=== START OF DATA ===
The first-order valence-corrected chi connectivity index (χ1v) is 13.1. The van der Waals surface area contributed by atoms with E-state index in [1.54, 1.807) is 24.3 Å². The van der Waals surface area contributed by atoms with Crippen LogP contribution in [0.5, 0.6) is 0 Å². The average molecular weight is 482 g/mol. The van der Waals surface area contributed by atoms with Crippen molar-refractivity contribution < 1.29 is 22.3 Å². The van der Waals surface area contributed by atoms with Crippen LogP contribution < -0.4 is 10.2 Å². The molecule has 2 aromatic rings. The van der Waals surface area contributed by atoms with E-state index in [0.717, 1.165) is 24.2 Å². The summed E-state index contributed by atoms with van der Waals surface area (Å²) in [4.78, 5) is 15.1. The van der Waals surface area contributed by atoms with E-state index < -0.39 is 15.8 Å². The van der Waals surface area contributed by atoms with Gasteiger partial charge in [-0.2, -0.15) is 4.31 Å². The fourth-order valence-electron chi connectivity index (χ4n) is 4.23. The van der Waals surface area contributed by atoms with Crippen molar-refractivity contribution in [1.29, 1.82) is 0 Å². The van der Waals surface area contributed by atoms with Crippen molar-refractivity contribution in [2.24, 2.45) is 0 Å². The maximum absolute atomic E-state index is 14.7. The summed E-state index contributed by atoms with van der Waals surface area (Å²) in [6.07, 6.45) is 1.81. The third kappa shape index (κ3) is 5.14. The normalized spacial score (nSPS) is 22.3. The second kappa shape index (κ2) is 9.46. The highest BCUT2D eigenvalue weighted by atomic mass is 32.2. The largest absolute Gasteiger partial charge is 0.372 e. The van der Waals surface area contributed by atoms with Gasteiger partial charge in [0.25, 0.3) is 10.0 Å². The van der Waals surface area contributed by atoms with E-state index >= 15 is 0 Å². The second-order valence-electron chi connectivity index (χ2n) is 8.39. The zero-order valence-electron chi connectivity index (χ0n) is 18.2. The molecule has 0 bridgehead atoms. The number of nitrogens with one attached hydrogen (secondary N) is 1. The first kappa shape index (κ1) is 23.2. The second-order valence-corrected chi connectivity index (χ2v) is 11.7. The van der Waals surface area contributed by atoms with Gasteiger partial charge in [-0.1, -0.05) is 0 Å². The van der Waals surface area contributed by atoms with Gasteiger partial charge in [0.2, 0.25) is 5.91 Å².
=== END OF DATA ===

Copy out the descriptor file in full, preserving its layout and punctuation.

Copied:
The first-order valence-corrected chi connectivity index (χ1v) is 13.1. The van der Waals surface area contributed by atoms with E-state index in [1.54, 1.807) is 24.3 Å². The van der Waals surface area contributed by atoms with Crippen LogP contribution in [0.5, 0.6) is 0 Å². The average molecular weight is 482 g/mol. The van der Waals surface area contributed by atoms with Crippen molar-refractivity contribution < 1.29 is 22.3 Å². The van der Waals surface area contributed by atoms with Crippen LogP contribution < -0.4 is 10.2 Å². The molecule has 2 aromatic rings. The van der Waals surface area contributed by atoms with E-state index in [0.717, 1.165) is 24.2 Å². The summed E-state index contributed by atoms with van der Waals surface area (Å²) in [4.78, 5) is 15.1. The van der Waals surface area contributed by atoms with E-state index < -0.39 is 15.8 Å². The van der Waals surface area contributed by atoms with Gasteiger partial charge in [-0.2, -0.15) is 4.31 Å². The fourth-order valence-electron chi connectivity index (χ4n) is 4.23. The van der Waals surface area contributed by atoms with Crippen molar-refractivity contribution in [1.29, 1.82) is 0 Å². The van der Waals surface area contributed by atoms with Crippen molar-refractivity contribution in [2.24, 2.45) is 0 Å². The maximum absolute atomic E-state index is 14.7. The summed E-state index contributed by atoms with van der Waals surface area (Å²) in [6.07, 6.45) is 1.81. The third kappa shape index (κ3) is 5.14. The normalized spacial score (nSPS) is 22.3. The second kappa shape index (κ2) is 9.46. The highest BCUT2D eigenvalue weighted by atomic mass is 32.2. The largest absolute Gasteiger partial charge is 0.372 e. The van der Waals surface area contributed by atoms with Gasteiger partial charge in [0.25, 0.3) is 10.0 Å². The van der Waals surface area contributed by atoms with E-state index >= 15 is 0 Å². The second-order valence-electron chi connectivity index (χ2n) is 8.39. The zero-order valence-electron chi connectivity index (χ0n) is 18.2. The molecule has 0 bridgehead atoms. The number of nitrogens with one attached hydrogen (secondary N) is 1. The first kappa shape index (κ1) is 23.2. The second-order valence-corrected chi connectivity index (χ2v) is 11.7. The van der Waals surface area contributed by atoms with Gasteiger partial charge in [-0.1, -0.05) is 0 Å². The van der Waals surface area contributed by atoms with Gasteiger partial charge in [0.2, 0.25) is 5.91 Å².